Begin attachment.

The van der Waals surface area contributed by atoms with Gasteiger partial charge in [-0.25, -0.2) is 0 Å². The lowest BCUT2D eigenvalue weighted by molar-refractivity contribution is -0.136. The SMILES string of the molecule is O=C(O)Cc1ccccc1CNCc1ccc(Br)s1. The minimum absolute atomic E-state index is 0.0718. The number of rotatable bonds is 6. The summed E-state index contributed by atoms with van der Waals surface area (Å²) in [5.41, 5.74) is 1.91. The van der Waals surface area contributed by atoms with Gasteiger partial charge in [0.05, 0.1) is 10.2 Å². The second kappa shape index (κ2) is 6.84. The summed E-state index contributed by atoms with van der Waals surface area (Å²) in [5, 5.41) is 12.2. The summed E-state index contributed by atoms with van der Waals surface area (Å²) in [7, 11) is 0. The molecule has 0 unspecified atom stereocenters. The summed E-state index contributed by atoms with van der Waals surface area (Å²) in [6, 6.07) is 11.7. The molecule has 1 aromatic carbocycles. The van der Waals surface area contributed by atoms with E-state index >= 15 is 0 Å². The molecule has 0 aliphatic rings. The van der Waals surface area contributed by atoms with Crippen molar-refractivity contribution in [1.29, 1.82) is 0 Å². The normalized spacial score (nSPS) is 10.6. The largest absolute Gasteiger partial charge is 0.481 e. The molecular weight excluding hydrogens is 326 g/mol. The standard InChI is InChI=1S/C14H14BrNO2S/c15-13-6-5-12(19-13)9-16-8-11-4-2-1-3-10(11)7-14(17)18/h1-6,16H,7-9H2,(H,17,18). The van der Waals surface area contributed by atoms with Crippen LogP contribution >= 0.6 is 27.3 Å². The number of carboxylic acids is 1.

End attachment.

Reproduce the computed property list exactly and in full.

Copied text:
The van der Waals surface area contributed by atoms with Gasteiger partial charge in [-0.25, -0.2) is 0 Å². The lowest BCUT2D eigenvalue weighted by molar-refractivity contribution is -0.136. The SMILES string of the molecule is O=C(O)Cc1ccccc1CNCc1ccc(Br)s1. The minimum absolute atomic E-state index is 0.0718. The number of rotatable bonds is 6. The summed E-state index contributed by atoms with van der Waals surface area (Å²) in [5.41, 5.74) is 1.91. The van der Waals surface area contributed by atoms with Gasteiger partial charge in [0.05, 0.1) is 10.2 Å². The second kappa shape index (κ2) is 6.84. The summed E-state index contributed by atoms with van der Waals surface area (Å²) in [5, 5.41) is 12.2. The summed E-state index contributed by atoms with van der Waals surface area (Å²) in [7, 11) is 0. The molecule has 0 unspecified atom stereocenters. The summed E-state index contributed by atoms with van der Waals surface area (Å²) in [6, 6.07) is 11.7. The molecule has 1 aromatic carbocycles. The van der Waals surface area contributed by atoms with E-state index >= 15 is 0 Å². The molecule has 0 aliphatic rings. The van der Waals surface area contributed by atoms with Crippen molar-refractivity contribution in [1.29, 1.82) is 0 Å². The normalized spacial score (nSPS) is 10.6. The largest absolute Gasteiger partial charge is 0.481 e. The molecular weight excluding hydrogens is 326 g/mol. The standard InChI is InChI=1S/C14H14BrNO2S/c15-13-6-5-12(19-13)9-16-8-11-4-2-1-3-10(11)7-14(17)18/h1-6,16H,7-9H2,(H,17,18). The van der Waals surface area contributed by atoms with Crippen LogP contribution >= 0.6 is 27.3 Å². The number of carboxylic acids is 1.